In my personal learning network, Jim Groom and ds106 are the stuff of legend. I’ve conducted more than 40 interviews for DMLcentral, and without a doubt, Jim Groom is the most excited and exciting educator I’ve talked to. If I had one wish regarding the way online education will happen in the future, it would be for the work of Groom and his colleagues Alan Levine, Martha Burtis, and Tom Woodward, the architects of ds106, to be as widely known and discussed as the work of Peter Norvig and Sebastian Thrun, the architects of the “100,000 student classroom.” A future in which both approaches thrive is one that could work for me. There isn’t one kind of knowledge. Culture and Education Committee does not fight for a copyright that supports education - International Communia Association.
Last week we started discussing the the draft opinion of the Culture and Education Committee of the European Parliament, presented by rapporteur Marc Joulaud.
While he rightly points out how unbalanced the proposal is as it ignores many of the most pressing concerns of internet users, he does not help the discussions surrounding the ‘press publishers right’ by introducing a murky non-commercial clause. Today we discuss his amendments for education. In short: it does not spell good news for educational stakeholders. In a move that on the surface aims to provide greater clarity, Joulaud pushes for even stronger reliance on licensing for educational uses. Furthermore, he proposes to make remuneration for digital teaching uses mandatory. It is worth noting that the issue of exceptions (in particular for education) has not received as much attention as the link tax (art 11) or the content filter (art 13) in the whole debate on the proposed directive.
OERHub.ResearcherPack.FINAL. How to Become a Better Educator. Teaching isn’t just a job for me, it’s a calling – a career I’ve always wanted and one I am deeply proud of.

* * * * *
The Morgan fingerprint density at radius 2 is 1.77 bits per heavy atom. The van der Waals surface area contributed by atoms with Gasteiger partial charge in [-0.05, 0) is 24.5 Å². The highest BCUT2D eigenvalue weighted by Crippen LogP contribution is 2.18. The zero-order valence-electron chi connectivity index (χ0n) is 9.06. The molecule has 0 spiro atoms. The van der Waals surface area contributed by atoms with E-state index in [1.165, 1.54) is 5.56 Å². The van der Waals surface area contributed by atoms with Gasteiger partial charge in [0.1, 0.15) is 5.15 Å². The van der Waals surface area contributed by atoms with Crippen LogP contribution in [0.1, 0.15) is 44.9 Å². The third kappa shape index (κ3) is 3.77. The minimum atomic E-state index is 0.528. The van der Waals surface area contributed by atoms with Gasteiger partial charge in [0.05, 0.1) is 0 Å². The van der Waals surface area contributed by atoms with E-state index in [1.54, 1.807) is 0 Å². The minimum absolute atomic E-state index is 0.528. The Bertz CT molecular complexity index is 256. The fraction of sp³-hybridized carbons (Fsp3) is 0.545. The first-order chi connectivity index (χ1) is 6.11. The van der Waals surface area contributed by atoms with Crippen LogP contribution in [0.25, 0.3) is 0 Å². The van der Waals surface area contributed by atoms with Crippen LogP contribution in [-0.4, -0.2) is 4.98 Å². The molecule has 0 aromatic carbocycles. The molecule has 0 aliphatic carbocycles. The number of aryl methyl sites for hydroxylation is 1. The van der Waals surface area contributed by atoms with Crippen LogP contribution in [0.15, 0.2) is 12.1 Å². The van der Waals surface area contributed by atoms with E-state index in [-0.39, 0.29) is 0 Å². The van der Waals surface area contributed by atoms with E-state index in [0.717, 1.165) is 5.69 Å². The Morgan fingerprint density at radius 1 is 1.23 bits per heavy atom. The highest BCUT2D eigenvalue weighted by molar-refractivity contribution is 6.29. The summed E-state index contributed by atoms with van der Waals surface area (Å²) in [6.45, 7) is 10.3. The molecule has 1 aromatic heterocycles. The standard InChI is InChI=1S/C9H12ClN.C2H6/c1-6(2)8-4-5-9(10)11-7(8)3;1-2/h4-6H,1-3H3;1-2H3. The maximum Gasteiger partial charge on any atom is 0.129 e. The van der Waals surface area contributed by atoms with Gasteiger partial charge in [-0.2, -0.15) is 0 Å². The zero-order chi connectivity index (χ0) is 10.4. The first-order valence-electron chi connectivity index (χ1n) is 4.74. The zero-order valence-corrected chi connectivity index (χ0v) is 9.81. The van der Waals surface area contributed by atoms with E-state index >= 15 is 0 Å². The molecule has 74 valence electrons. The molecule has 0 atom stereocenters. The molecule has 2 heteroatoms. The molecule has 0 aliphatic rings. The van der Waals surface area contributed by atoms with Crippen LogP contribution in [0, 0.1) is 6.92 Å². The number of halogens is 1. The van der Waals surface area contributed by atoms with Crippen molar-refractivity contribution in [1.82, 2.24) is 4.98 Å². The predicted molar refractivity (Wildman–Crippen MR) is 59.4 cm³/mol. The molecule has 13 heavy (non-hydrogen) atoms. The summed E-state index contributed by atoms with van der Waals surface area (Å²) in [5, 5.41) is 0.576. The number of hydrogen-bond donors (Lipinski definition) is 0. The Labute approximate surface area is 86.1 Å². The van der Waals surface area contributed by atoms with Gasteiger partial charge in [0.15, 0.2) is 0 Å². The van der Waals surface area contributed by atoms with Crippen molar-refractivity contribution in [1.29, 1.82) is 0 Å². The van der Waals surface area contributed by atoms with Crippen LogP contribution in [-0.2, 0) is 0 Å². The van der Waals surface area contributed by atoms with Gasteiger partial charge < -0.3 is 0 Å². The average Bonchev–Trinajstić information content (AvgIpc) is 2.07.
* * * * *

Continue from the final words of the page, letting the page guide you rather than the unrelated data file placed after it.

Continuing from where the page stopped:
I’m passionate about my profession and I make an effort to improve upon and add to my pedagogical repertoire on a daily basis. As someone famous once said, the best teachers are also the best learners and I strive to learn as much as I can about education in the 21st century. In order to become a better educator, I suggest that teachers do the following: 1. Stay Connected via Social Media – The education community is thriving on social media platforms like Twitter, Facebook, and Instagram (to a lesser extent). 2. Some of my favorite titles read were: Originals: How Non-Conformists Rule the World by Adam Grant. New © reform proposal: we need to get a better copyright for education. In this new post, Lisette Kalshoven presents an interesting overview on the current issues of the copyright reform.
Open Education and copyright reform advocates are in this together: we both aim to give educators the flexibility to improve on the teaching materials they use, increasing access to quality education for to those who don’t necessarily have the funds, and to give teachers the ability to enjoy the advantages of modern technology without breaking the law. As Alek Tarkowski wrote last year: we are two sides of the same coin. COMMUNIA, which advocates for policies that expand the public domain and increase access to and reuse of culture and knowledge, asked copyright policy experts from civil society organisations like Wikimedia and Creative Commons on why the current copyright reform needs our input:
Review: Open Models - ODI Aberdeen. “Open Models – Business Models of the Open Economy” (published by Without Model, 2016, and coordinated by Louis-David Benyayer). Introduction While you can buy physical copy of this book – and I would encourage you to do so – you can also freely access the entire contents which have been published under a creative commons share alike 3.0 licence. You can do either by visiting www.openmodels.fr. Course: Becoming an open educator - OEPS_1.0. 'Becoming an open educator', written collaboratively and produced as part of the Opening Educational Practices in Scotland (OEPS) project is aimed at anyone who is curious about how free and open might change our approach to teaching and learning and has been designed for administrators, educators and facilitators in all sectors.